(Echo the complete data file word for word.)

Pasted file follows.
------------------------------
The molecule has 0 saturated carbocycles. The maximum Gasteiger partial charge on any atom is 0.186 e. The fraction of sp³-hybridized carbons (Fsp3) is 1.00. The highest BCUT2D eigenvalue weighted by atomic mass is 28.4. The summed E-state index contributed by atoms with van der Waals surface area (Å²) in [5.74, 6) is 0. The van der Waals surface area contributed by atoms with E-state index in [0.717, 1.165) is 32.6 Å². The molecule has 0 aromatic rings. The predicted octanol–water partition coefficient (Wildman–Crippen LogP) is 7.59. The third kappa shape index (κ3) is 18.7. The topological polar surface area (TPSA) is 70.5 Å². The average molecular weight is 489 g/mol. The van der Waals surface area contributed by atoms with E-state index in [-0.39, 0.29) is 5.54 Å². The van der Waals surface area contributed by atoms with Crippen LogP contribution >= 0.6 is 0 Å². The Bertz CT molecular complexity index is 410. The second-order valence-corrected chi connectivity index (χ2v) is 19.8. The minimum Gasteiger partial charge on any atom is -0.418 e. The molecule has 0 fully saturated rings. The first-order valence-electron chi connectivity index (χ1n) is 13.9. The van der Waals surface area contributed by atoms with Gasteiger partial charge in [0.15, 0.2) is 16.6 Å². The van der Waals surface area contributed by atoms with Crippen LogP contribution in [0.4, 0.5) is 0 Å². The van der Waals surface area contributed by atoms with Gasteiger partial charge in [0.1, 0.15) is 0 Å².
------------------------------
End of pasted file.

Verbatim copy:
The molecule has 0 saturated carbocycles. The maximum Gasteiger partial charge on any atom is 0.186 e. The fraction of sp³-hybridized carbons (Fsp3) is 1.00. The highest BCUT2D eigenvalue weighted by atomic mass is 28.4. The summed E-state index contributed by atoms with van der Waals surface area (Å²) in [5.74, 6) is 0. The van der Waals surface area contributed by atoms with E-state index in [0.717, 1.165) is 32.6 Å². The molecule has 0 aromatic rings. The predicted octanol–water partition coefficient (Wildman–Crippen LogP) is 7.59. The third kappa shape index (κ3) is 18.7. The topological polar surface area (TPSA) is 70.5 Å². The average molecular weight is 489 g/mol. The van der Waals surface area contributed by atoms with E-state index in [-0.39, 0.29) is 5.54 Å². The van der Waals surface area contributed by atoms with Crippen LogP contribution >= 0.6 is 0 Å². The Bertz CT molecular complexity index is 410. The second-order valence-corrected chi connectivity index (χ2v) is 19.8. The minimum Gasteiger partial charge on any atom is -0.418 e. The molecule has 0 fully saturated rings. The first-order valence-electron chi connectivity index (χ1n) is 13.9. The van der Waals surface area contributed by atoms with Gasteiger partial charge in [0.15, 0.2) is 16.6 Å². The van der Waals surface area contributed by atoms with Crippen LogP contribution in [0.4, 0.5) is 0 Å². The van der Waals surface area contributed by atoms with Gasteiger partial charge in [0.1, 0.15) is 0 Å².